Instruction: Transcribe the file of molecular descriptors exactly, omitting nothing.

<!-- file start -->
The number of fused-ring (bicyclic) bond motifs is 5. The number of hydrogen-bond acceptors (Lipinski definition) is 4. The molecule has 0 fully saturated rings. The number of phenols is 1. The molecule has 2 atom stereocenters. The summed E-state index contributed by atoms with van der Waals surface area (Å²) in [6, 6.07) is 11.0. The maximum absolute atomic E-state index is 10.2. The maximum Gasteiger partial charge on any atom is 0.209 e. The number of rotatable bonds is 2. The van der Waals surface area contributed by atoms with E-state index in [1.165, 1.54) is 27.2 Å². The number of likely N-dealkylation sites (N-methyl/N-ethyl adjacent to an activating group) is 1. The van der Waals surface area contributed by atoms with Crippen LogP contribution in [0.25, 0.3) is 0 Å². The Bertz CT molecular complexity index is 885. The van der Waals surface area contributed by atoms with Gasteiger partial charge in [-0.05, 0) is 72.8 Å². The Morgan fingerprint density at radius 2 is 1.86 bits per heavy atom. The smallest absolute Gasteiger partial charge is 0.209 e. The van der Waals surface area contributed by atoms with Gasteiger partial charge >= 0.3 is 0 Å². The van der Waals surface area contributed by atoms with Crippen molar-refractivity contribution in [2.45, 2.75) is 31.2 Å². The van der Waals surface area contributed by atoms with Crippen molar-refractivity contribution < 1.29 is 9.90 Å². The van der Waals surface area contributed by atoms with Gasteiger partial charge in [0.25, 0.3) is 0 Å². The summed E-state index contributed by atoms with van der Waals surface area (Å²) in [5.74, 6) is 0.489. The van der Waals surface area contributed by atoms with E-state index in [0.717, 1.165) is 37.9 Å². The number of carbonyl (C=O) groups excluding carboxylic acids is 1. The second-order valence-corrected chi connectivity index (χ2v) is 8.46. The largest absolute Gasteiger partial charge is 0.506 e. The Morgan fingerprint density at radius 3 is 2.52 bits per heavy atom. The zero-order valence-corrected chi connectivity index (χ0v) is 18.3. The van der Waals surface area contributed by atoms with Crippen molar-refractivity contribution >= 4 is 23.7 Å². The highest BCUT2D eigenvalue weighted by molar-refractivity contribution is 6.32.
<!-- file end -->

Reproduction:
The number of fused-ring (bicyclic) bond motifs is 5. The number of hydrogen-bond acceptors (Lipinski definition) is 4. The molecule has 0 fully saturated rings. The number of phenols is 1. The molecule has 2 atom stereocenters. The summed E-state index contributed by atoms with van der Waals surface area (Å²) in [6, 6.07) is 11.0. The maximum absolute atomic E-state index is 10.2. The maximum Gasteiger partial charge on any atom is 0.209 e. The number of rotatable bonds is 2. The van der Waals surface area contributed by atoms with E-state index in [1.165, 1.54) is 27.2 Å². The number of likely N-dealkylation sites (N-methyl/N-ethyl adjacent to an activating group) is 1. The van der Waals surface area contributed by atoms with Crippen LogP contribution in [0.25, 0.3) is 0 Å². The Bertz CT molecular complexity index is 885. The van der Waals surface area contributed by atoms with Gasteiger partial charge in [-0.05, 0) is 72.8 Å². The Morgan fingerprint density at radius 2 is 1.86 bits per heavy atom. The smallest absolute Gasteiger partial charge is 0.209 e. The van der Waals surface area contributed by atoms with Gasteiger partial charge >= 0.3 is 0 Å². The van der Waals surface area contributed by atoms with Crippen molar-refractivity contribution in [2.45, 2.75) is 31.2 Å². The van der Waals surface area contributed by atoms with Crippen molar-refractivity contribution < 1.29 is 9.90 Å². The van der Waals surface area contributed by atoms with Gasteiger partial charge in [0.25, 0.3) is 0 Å². The summed E-state index contributed by atoms with van der Waals surface area (Å²) in [5.74, 6) is 0.489. The van der Waals surface area contributed by atoms with E-state index in [0.717, 1.165) is 37.9 Å². The number of carbonyl (C=O) groups excluding carboxylic acids is 1. The second-order valence-corrected chi connectivity index (χ2v) is 8.46. The largest absolute Gasteiger partial charge is 0.506 e. The Morgan fingerprint density at radius 3 is 2.52 bits per heavy atom. The zero-order valence-corrected chi connectivity index (χ0v) is 18.3. The van der Waals surface area contributed by atoms with Crippen molar-refractivity contribution >= 4 is 23.7 Å². The highest BCUT2D eigenvalue weighted by molar-refractivity contribution is 6.32.